Undercapitalization is a financial condition of a company in which the value of its capital is significantly lower than the quantum of its assets, specifically fixed assets.
Overcapitalization indicates a situation of over-funding i.e.: the company has raised excessive funds as compared to its current requirements.
Undercapitalization indicates a situation of under-funding i.e.: the company does not have enough funds/cash flow to meet the current needs of its business operations.
Overcapitalization can be caused by several reasons including over-estimation of funding requirements at the time of raising capital, low return generation by the business etc.
Undercapitalization can be caused by several reasons including– incorrect estimation of initial funding requirements, inability to raise sufficient funds in the form of capital and long-term debt, funding through expensive short-term debt etc.
4. Negative impact
The primary negative impact of overcapitalization is that the company incurs heavy financing cost obligations which it may not be able to fulfill. In severe cases of overcapitalization this can result in continuous reduction of earnings leading to lost investor confidence and downward spiral of share prices.
The primary negative impact of undercapitalization is loss of growth due to lack of funds to support expansion. Inability pay creditors by an undercapitalized company can eventually lead a company to bankruptcy in severe cases.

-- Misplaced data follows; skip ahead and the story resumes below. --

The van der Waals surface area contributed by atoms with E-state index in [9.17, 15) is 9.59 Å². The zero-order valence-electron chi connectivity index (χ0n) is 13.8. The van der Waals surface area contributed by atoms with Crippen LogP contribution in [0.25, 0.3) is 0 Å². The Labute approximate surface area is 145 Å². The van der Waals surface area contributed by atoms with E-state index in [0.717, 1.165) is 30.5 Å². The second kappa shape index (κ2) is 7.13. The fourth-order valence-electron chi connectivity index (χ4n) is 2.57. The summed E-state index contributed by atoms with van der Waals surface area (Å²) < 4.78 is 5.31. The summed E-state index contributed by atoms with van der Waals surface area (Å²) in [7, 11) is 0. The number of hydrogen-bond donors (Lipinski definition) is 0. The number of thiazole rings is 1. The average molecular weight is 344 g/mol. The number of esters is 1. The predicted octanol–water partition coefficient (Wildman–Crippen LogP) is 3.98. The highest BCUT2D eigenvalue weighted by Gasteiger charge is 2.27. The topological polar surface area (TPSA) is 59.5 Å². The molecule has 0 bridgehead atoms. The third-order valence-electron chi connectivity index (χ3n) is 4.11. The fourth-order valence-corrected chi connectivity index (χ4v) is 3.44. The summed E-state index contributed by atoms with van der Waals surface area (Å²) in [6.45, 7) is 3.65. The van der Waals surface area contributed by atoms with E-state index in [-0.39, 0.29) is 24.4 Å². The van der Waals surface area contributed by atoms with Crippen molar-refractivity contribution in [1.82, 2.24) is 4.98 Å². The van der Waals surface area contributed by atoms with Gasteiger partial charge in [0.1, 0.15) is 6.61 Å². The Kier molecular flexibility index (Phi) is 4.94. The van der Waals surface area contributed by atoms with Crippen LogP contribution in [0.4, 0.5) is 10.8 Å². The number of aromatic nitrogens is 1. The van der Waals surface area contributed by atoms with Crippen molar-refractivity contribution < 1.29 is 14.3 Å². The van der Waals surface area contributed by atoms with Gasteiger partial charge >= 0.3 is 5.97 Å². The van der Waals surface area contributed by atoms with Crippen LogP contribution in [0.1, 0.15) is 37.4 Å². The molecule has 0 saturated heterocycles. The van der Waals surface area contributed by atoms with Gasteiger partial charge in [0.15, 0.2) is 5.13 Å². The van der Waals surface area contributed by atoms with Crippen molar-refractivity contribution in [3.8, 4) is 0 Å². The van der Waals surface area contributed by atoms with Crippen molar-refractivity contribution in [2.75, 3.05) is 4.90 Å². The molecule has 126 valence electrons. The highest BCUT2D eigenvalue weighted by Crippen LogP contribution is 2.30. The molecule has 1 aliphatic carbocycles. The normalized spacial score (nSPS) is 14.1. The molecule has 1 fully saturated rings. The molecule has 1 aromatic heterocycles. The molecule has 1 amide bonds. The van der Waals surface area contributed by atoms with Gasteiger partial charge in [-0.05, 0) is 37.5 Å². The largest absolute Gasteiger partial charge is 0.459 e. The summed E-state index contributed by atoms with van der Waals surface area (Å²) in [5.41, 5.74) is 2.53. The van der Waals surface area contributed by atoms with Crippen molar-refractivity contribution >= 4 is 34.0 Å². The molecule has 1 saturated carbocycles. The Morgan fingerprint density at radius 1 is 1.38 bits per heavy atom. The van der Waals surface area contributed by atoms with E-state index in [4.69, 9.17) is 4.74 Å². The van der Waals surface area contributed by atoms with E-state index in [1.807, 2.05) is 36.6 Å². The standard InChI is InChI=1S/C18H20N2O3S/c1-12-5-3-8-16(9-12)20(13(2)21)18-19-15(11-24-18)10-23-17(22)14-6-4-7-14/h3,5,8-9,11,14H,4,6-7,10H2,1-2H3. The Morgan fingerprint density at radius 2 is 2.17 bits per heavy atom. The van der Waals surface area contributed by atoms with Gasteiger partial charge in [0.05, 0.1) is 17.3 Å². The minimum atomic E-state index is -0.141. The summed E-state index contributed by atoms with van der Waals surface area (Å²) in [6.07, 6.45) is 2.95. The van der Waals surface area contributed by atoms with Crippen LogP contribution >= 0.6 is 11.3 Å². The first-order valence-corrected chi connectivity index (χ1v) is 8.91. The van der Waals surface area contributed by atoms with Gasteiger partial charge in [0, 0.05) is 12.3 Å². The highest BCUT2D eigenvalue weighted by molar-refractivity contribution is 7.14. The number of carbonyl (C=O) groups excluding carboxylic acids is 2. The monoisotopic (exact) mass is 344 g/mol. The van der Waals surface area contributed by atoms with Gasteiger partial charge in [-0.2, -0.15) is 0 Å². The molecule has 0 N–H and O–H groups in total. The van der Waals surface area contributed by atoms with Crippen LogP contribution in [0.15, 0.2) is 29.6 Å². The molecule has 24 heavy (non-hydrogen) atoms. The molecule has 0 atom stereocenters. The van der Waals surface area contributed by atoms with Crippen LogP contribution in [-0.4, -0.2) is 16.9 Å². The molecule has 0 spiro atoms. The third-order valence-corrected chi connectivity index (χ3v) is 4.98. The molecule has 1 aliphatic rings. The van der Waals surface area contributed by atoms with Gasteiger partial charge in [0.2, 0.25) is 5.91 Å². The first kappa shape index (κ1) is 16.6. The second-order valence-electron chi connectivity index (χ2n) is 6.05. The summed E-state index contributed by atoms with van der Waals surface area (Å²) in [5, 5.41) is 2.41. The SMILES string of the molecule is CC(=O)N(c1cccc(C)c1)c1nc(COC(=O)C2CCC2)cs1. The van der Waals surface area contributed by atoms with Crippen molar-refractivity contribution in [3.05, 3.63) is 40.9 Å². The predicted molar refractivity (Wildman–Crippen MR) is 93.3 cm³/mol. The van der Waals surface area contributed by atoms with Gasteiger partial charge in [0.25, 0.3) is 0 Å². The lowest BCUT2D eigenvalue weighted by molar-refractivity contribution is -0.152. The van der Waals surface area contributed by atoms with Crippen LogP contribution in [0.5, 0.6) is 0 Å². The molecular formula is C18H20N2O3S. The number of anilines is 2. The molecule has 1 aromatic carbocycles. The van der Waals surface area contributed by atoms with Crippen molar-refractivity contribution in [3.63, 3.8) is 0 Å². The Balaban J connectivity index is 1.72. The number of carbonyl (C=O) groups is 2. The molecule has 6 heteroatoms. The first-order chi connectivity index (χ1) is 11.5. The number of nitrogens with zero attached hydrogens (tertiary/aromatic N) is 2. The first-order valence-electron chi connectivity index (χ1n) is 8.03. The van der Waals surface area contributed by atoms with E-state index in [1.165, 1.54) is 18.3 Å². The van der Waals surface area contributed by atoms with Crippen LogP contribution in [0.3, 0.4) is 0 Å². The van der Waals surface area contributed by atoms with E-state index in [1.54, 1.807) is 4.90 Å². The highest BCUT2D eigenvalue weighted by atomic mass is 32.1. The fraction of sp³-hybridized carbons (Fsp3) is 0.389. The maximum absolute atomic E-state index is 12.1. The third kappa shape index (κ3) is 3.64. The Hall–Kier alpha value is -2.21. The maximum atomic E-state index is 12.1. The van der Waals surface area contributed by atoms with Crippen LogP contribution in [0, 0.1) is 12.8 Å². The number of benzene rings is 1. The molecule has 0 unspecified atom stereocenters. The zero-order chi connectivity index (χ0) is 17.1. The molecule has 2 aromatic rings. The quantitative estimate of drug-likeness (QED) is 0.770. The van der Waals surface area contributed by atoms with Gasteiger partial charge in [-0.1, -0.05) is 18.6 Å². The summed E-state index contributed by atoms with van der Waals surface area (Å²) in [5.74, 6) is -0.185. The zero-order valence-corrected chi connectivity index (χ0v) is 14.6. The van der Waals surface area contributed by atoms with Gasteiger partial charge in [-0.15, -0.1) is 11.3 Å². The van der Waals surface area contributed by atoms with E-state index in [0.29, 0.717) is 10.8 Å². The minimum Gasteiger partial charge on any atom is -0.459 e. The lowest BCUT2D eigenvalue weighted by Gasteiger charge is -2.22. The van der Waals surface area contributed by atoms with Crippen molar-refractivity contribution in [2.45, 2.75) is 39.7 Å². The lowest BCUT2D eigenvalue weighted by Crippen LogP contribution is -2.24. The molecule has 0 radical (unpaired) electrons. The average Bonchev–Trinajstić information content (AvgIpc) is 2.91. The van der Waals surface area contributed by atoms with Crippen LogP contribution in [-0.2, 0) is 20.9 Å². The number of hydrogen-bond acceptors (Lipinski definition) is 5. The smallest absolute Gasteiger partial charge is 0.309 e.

The key benefit of overcapitalization is that the company has sufficient funds to undertake expansions of its operations. This can be a boost to the growth rate of the company.
The key benefit of undercapitalization is that the company can earn higher rate of return on its capital.
Overcapitalization in a company is often tougher to remedy than undercapitalization. The remedies for overcapitalization include increasing efficiency of the business to curb expenditure, redemption of shares, reduction in long term debt etc.
Undercapitalization can be corrected by exploring routes of raising additional funds – this can primarily be done through issue of additional shares and raising of low-cost long-term debt.
7. Typically faced by
Overcapitalization can be faced by any company that has done poor funding and financial planning and whose management is unable to manage the business costs efficiently.
Undercapitalization is typically faced by smaller less established companies who face difficulties in obtaining adequate funding to run their business operations.
Conclusion – overcapitalization vs undercapitalization:
While both overcapitalization and undercapitalization have their own individual benefits and drawbacks for a business, they are both not ideal financial positions for a business entity. Adequate capitalization is what companies should strive to achieve. A situation in which the company earns enough money to fund its business operations as well service its financing obligations is indicative of adequate capitalization.Such a situation is ideal rather than a situation of overcapitalization or undercapitalization.